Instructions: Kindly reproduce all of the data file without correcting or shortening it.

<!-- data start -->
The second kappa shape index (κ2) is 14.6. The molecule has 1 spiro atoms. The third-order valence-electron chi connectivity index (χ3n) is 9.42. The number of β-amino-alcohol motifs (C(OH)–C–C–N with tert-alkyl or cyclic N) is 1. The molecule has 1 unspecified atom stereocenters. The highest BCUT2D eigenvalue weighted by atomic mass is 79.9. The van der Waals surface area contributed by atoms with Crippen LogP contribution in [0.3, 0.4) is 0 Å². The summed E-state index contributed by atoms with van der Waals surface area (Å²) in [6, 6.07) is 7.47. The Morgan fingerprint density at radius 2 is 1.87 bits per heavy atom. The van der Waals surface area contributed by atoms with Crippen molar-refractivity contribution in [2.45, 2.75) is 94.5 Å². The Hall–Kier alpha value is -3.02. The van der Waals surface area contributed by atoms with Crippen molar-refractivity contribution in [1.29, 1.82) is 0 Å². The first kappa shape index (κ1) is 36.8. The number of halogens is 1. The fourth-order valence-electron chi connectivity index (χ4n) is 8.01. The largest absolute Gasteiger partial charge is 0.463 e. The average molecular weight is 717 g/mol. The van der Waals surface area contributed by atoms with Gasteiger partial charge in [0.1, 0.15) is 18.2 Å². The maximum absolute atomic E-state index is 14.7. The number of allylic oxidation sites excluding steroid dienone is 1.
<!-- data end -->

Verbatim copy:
The second kappa shape index (κ2) is 14.6. The molecule has 1 spiro atoms. The third-order valence-electron chi connectivity index (χ3n) is 9.42. The number of β-amino-alcohol motifs (C(OH)–C–C–N with tert-alkyl or cyclic N) is 1. The molecule has 1 unspecified atom stereocenters. The highest BCUT2D eigenvalue weighted by atomic mass is 79.9. The van der Waals surface area contributed by atoms with Crippen LogP contribution in [0.3, 0.4) is 0 Å². The summed E-state index contributed by atoms with van der Waals surface area (Å²) in [6, 6.07) is 7.47. The Morgan fingerprint density at radius 2 is 1.87 bits per heavy atom. The van der Waals surface area contributed by atoms with Crippen molar-refractivity contribution in [2.45, 2.75) is 94.5 Å². The Hall–Kier alpha value is -3.02. The van der Waals surface area contributed by atoms with Crippen molar-refractivity contribution in [1.29, 1.82) is 0 Å². The first kappa shape index (κ1) is 36.8. The number of halogens is 1. The fourth-order valence-electron chi connectivity index (χ4n) is 8.01. The largest absolute Gasteiger partial charge is 0.463 e. The average molecular weight is 717 g/mol. The van der Waals surface area contributed by atoms with Gasteiger partial charge in [0.1, 0.15) is 18.2 Å². The maximum absolute atomic E-state index is 14.7. The number of allylic oxidation sites excluding steroid dienone is 1.